In FIGS. 5 and 6, the mounting of the ornamental endpieces to the interior frame is shown in greater detail. The bottom endpiece 32 can be a base plate with a beveled skirt into which the interior frame with its base 21 and side panels 24a, 24b are seated and fixedly mounted. Alternatively, the bottom endpiece 32 can be only a beveled skirt which is secured to the lower ends of the side panels 24a, 24b. The top endpiece 33 (resembling a can top in these figures) is in the form of a cowling 33a with a recessed plate 33b that is seated on top of the upper mounting plate 23 of the interior frame 20 and secured thereto with bolts through bolt holes 33c. The top endpiece is thus removably mounted to the frame to allow it to be readily changed according to the type of product to be vended.
The use of a common interior frame 20 and cylindrical main body portion 11, with detachable mountings for the top and bottom ornamentation, allows the same structure to be used with ornamentation resembling different types of beverage containers. As shown comparatively in FIGS. 7 and 8, the top and bottom endpieces 32, 33 may be formed with beveled truncated conical shapes resembling a standard form of beverage can, or endpieces 32', 33' may be formed resembling a standard type of plastic bottle. At the top portion, other ornamentation may be provided, for example, resembling a drinking straw and/or opener tab.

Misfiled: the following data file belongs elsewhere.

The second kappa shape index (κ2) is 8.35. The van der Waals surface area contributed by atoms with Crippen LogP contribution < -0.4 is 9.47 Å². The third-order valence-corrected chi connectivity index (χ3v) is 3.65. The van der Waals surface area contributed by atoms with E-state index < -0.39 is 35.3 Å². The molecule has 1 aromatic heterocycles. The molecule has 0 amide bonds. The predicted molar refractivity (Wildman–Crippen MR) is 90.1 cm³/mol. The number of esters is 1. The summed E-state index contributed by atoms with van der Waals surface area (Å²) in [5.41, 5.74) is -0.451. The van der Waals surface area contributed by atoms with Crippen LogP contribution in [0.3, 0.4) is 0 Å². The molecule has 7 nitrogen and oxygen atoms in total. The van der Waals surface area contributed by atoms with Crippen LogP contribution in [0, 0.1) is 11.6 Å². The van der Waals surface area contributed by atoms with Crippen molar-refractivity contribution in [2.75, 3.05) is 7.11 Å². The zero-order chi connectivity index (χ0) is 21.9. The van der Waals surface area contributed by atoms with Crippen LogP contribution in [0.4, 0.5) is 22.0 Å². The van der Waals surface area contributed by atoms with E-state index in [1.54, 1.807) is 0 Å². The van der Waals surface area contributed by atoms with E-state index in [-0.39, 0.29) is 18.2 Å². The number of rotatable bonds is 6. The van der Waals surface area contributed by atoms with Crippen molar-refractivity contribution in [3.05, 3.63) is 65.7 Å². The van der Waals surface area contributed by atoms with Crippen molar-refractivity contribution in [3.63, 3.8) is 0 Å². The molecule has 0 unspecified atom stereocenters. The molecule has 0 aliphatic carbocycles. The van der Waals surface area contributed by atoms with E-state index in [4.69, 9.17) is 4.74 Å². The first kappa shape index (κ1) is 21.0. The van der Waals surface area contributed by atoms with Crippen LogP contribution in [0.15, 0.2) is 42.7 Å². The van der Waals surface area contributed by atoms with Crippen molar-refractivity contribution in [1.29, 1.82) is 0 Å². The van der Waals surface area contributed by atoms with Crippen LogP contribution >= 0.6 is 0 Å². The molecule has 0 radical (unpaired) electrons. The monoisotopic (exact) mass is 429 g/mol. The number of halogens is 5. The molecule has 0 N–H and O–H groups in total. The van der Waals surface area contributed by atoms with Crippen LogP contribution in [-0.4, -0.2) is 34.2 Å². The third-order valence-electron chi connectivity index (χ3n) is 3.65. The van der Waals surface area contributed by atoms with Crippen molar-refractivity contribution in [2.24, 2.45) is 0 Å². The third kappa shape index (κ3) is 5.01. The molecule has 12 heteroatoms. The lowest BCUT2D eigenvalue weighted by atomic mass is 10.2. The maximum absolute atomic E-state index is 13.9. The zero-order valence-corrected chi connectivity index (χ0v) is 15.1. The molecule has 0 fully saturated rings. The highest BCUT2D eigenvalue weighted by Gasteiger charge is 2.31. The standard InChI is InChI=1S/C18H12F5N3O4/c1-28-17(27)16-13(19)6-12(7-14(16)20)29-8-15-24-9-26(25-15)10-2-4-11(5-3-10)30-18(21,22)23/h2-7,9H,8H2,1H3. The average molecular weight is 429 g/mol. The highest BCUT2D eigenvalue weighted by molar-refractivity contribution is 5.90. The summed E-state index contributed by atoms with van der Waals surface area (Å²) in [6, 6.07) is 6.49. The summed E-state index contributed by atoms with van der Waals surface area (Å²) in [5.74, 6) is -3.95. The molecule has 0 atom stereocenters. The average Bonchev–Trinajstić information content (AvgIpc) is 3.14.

The use of removably mounted ornamentation allows the external appearance of the vending machine to be changed according to the specific type of products to be vended, e.g., cans, plastic bottles, long-neck bottles, screw-top containers, etc. This product-specific ornamentation reinforces the consumers' propensity to purchase the product. The attractive appearance and height of the top ornamentation also identifies the presence of the vending machine within large crowded areas. Illuminated display surfaces may be also provided on the doors for display of logos and product images that are aesthetically pleasing and attractive to consumers. If the machine is located free-standing in an open area, the power cord PW for the machine can run from a ceiling outlet down into the top ornamentation of the machine, or from an outlet installed in the floor.